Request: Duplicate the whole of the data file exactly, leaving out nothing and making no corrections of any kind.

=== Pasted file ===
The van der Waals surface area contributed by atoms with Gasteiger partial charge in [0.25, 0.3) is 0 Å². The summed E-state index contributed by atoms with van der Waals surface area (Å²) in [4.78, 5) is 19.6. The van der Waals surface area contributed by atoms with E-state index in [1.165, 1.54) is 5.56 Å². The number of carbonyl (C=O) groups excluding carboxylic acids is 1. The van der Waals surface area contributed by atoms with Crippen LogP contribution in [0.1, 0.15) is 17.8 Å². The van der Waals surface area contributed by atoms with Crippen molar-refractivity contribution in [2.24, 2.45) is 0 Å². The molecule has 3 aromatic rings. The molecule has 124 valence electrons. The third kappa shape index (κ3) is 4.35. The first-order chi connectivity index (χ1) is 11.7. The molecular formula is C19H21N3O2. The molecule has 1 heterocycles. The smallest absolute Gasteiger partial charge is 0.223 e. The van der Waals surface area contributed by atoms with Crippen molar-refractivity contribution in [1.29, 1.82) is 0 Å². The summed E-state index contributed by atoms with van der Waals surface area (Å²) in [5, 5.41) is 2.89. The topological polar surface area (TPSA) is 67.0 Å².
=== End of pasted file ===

The van der Waals surface area contributed by atoms with Gasteiger partial charge in [0.25, 0.3) is 0 Å². The summed E-state index contributed by atoms with van der Waals surface area (Å²) in [4.78, 5) is 19.6. The van der Waals surface area contributed by atoms with E-state index in [1.165, 1.54) is 5.56 Å². The number of carbonyl (C=O) groups excluding carboxylic acids is 1. The van der Waals surface area contributed by atoms with Crippen LogP contribution in [0.1, 0.15) is 17.8 Å². The van der Waals surface area contributed by atoms with Crippen molar-refractivity contribution in [2.24, 2.45) is 0 Å². The molecule has 3 aromatic rings. The molecule has 124 valence electrons. The third kappa shape index (κ3) is 4.35. The first-order chi connectivity index (χ1) is 11.7. The molecular formula is C19H21N3O2. The molecule has 1 heterocycles. The smallest absolute Gasteiger partial charge is 0.223 e. The van der Waals surface area contributed by atoms with Crippen molar-refractivity contribution in [1.29, 1.82) is 0 Å². The summed E-state index contributed by atoms with van der Waals surface area (Å²) in [5, 5.41) is 2.89. The topological polar surface area (TPSA) is 67.0 Å².